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Why Commodities Are (Still) a Smart Hedge in 2023

Why Commodities Are (Still) a Smart Hedge in 2023

  • We’re in the midst of a commodities Supercycle — one that began during the first year of the pandemic and could last another 10 years.
  • Goldman Sachs’ Jeff Currie, who specializes in commodities research, says commodity bull markets are “invariably driven” by a critical mass of people, not the relatively few high-income individuals who control financial markets.
  • Jeff joins us to discuss why decarbonization impacts the commodities space, what really drives tangible-goods inflation — and what commodities to invest in to make the most of the Supercycle.

We talk about commodities quite a bit on Top Traders Unplugged. But in a macro sense, “the commodities space is ‘unloved,’” says Jeff Currie, the global head of Commodities Research in Global Investment Research (GIR) at Goldman Sachs’ London office. 

“People are under-invested in energy and commodity equities. The same thing can be said about metals and mining. The index space is a total sleeper.” 

Put simply, dwindling resources need capital, and they continue to be a smart investment.

He calls it the “revenge of the old economy.

When Jeff finished his master’s degree in economics at the University of Chicago in 1990, in the middle of the first Gulf War, oil prices were $40 a barrel. As he remembers it, the only companies hiring were oil companies — and oil was the largest post-global fungible market. 

So, he went on to earn a Ph.D. at University of Chicago, writing an award-winning dissertation about the geographic extent of the oil market. Nearly 30 years later, Jeff still obsesses over the economics of energy and other commodities. He is known as a bit of a maverick, but his contrarian streak is often quite prescient: Back in 2007, he foresaw oil topping $100 a barrel months before it did for the first time. In 2013, he warned us about the biggest decline in the price of gold in 30 years — two days ahead of the crash.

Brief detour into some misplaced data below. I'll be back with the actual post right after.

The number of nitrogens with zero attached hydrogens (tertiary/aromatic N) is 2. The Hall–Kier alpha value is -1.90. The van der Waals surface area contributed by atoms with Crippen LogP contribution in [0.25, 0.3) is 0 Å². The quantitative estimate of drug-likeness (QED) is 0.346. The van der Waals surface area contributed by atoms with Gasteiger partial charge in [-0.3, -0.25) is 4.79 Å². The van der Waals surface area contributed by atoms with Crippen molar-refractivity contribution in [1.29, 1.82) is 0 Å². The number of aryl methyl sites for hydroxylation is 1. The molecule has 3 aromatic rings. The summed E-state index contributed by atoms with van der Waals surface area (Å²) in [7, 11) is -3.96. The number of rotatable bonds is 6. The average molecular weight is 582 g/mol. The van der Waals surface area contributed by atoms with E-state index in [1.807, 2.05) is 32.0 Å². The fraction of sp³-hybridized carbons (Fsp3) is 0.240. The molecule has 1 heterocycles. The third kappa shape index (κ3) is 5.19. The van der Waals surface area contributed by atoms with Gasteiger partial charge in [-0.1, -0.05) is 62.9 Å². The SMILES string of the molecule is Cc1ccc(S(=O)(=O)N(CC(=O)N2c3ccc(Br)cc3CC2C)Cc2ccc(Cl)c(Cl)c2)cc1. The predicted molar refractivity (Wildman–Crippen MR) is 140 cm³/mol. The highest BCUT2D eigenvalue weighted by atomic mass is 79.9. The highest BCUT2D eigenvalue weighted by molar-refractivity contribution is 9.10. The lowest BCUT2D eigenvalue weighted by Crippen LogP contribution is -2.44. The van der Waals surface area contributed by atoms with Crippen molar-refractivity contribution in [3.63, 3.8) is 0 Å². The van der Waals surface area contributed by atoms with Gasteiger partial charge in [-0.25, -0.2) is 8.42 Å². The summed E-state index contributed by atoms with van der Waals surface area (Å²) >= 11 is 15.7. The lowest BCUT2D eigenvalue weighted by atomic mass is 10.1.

In late 2020, he predicted a new commodities boom driven by underinvestment in supply, arguing that a bull market had begun. He believed that the COVID-19 pandemic could be a “catalyst for a commodity Supercycle.” 

It’s safe to say that, three years later, he’s still bullish on commodities, especially oil. 

Jeff joined me and Cem Karsan on a Global Macro episode of Top Traders Unplugged to talk about the economics of commodity trading in 2023 — and beyond.

Volumetrics and vulnerability

“Ultimately, commodity bull markets in inflation are created by low-income groups, not the high-income groups,” Jeff argues. “And there’s no exception to this observation.”

That might seem “disturbing” to some because people tend to believe that those with low incomes are the most vulnerable to inflation. 

“The actual truth is they create it,” says Jeff, who explains that commodities are physical markets — they’re what we call volumetric markets, which are driven by the quantity consumed. 

“To be bullish on the oil market or the copper market, it’s really easy,” he adds. “You look at the volume consumed versus the volume supply. If demand is bigger than supply, you’re bullish. There are no discount factors, no interest rates. … Either you long or short the stuff.”

Financial markets are another thing entirely.